From email@example.com Wed Feb 28 15:07:32 2001
Waterman on WFTU, 2001
By Peter Waterman, 28 February 2001
Haines Brown replies at impressive length to my personal (and tongue-in-cheek) account of the World Federation of Trade Unions. This is going to take a little more time to respond to than I might have in the next week.
In the meantime, however, let me assure him that I was neither embittered nor demotivated by my experience. I was, rather, I think, developed by it. I consider myself not so much an anti-Communist as a Liberation Communist - one who tries to extract the emancipatory impulse from the repressive shell (the Church and its Theologians). Or, in so far as I distance myself from Communism (and Communism from anything emancipatory), at least a Liberation Marxist.
The epitaph on Communism, incidentally, has not and will not be written by myself, Haines or anyone else I can think of. It was, rather, whispered under Communism, by those proletarians, peasants and others subject to it, in a thousand risky jokes. Such as 'Communism is probably alright, but they should have tried it out on animals first'. Or 'Is it possible to build Communism in one country?', 'Yes, but it is better to live in another one'.
It is not without significance that Communism today continues only in the most isolated states (Cuba, North Korea), and has popular support under (semi) democratic conditions only in the most under-developed areas (poverty-stricken, rural Mongolia and Moldova) rather than urban Santiago or even Moscow.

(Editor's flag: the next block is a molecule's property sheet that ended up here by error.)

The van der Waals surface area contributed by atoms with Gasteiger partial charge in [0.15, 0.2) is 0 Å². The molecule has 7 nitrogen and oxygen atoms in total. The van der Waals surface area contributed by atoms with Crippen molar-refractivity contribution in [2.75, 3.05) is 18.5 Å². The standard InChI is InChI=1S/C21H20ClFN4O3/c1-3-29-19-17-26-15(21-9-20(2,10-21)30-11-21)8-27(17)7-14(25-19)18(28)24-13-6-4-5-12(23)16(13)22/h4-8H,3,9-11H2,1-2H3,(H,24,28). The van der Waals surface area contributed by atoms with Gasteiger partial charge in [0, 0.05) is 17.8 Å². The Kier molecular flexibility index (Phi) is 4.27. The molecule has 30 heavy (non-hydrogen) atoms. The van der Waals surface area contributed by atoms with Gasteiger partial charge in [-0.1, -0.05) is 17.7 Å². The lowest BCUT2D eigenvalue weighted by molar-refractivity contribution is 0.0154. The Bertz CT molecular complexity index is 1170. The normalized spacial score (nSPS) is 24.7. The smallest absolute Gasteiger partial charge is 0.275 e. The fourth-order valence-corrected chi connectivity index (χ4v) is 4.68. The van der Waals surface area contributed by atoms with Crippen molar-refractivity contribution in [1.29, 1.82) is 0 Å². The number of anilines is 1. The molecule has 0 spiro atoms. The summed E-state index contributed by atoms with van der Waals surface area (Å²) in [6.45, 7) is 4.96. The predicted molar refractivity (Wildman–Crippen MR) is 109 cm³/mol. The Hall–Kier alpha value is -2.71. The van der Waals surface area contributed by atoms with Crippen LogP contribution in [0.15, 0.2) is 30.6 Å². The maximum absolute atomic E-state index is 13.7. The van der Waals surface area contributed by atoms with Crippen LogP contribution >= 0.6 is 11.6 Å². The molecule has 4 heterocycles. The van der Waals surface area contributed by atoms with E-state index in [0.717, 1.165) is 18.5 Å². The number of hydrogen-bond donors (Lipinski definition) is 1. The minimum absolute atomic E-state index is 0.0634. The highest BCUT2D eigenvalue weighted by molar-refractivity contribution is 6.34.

Haines also appears, on a rapid read, to consider that the WFTU is or was once a trade union organisation - if one or two steps removed from the national or local union (itself with dubiously emancipatory capacity). Depends, really, on how one understands 'international trade union organisation'.As even sympathetic historical accounts reveal, however, the WFTU was itself a child of the wartime alliance between the British, Soviet and (sometime) US state, and was from 1945 profoundly marked by inter- and intra-state politics, as well as by the self-subordination (or nation-state fixation) of the TUC and CIO, never mind the AFL and the VTsSPS (Soviet unions). Check out here the recent book of Victor Silverman (?), reviewed by me in the current/forthcoming issue of International Labour and Working Class History.
Haines also suggests that I did well out of my Communist background. So I did. I made a career out of it. Whether or not that privileged career has been fruitfully used to serve that which inspired my original Communism, and labour internationalism, both he and others can judge from the three publications I am involved with this year: 'Place, Space and the New Labour Internationalisms' (Blackwells, Oxford), 'Globalisation, Social Movements and the New Internationalisms' (Paperback, New Preface, Continuum, London), and 'A Social Clause for Labour's Cause?' (Working USA).
Hoping to get back to you later, Haines.